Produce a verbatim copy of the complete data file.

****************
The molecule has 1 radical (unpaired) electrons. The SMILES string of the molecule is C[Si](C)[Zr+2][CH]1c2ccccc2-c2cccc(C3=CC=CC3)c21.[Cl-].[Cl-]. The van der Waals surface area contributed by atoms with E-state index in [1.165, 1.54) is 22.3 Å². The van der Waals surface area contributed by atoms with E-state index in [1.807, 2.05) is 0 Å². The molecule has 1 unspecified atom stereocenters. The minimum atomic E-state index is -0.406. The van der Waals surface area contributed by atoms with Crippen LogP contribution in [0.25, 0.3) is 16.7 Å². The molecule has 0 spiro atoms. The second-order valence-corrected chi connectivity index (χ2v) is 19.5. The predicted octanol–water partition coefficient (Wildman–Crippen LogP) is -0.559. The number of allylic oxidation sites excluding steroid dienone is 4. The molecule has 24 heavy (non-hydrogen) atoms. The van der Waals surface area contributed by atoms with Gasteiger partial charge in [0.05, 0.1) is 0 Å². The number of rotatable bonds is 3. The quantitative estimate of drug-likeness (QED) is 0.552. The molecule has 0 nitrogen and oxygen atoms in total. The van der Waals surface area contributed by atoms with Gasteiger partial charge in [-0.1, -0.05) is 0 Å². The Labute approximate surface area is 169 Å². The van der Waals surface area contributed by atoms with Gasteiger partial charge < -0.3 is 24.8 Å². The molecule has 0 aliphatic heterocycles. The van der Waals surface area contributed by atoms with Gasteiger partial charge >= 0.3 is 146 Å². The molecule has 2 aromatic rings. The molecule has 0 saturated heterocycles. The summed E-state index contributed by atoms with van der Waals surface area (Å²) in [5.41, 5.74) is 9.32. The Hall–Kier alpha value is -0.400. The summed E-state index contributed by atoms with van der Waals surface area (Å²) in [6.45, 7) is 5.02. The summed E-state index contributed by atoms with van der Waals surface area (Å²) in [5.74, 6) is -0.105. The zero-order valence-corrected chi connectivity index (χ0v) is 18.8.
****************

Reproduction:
The molecule has 1 radical (unpaired) electrons. The SMILES string of the molecule is C[Si](C)[Zr+2][CH]1c2ccccc2-c2cccc(C3=CC=CC3)c21.[Cl-].[Cl-]. The van der Waals surface area contributed by atoms with E-state index in [1.165, 1.54) is 22.3 Å². The van der Waals surface area contributed by atoms with E-state index in [1.807, 2.05) is 0 Å². The molecule has 1 unspecified atom stereocenters. The minimum atomic E-state index is -0.406. The van der Waals surface area contributed by atoms with Crippen LogP contribution in [0.25, 0.3) is 16.7 Å². The molecule has 0 spiro atoms. The second-order valence-corrected chi connectivity index (χ2v) is 19.5. The predicted octanol–water partition coefficient (Wildman–Crippen LogP) is -0.559. The number of allylic oxidation sites excluding steroid dienone is 4. The molecule has 24 heavy (non-hydrogen) atoms. The van der Waals surface area contributed by atoms with Gasteiger partial charge in [0.05, 0.1) is 0 Å². The number of rotatable bonds is 3. The quantitative estimate of drug-likeness (QED) is 0.552. The molecule has 0 nitrogen and oxygen atoms in total. The van der Waals surface area contributed by atoms with Gasteiger partial charge in [-0.1, -0.05) is 0 Å². The Labute approximate surface area is 169 Å². The van der Waals surface area contributed by atoms with Gasteiger partial charge < -0.3 is 24.8 Å². The molecule has 0 aliphatic heterocycles. The van der Waals surface area contributed by atoms with Gasteiger partial charge >= 0.3 is 146 Å². The molecule has 2 aromatic rings. The molecule has 0 saturated heterocycles. The summed E-state index contributed by atoms with van der Waals surface area (Å²) in [5.41, 5.74) is 9.32. The Hall–Kier alpha value is -0.400. The summed E-state index contributed by atoms with van der Waals surface area (Å²) in [6.45, 7) is 5.02. The summed E-state index contributed by atoms with van der Waals surface area (Å²) in [5.74, 6) is -0.105. The zero-order valence-corrected chi connectivity index (χ0v) is 18.8.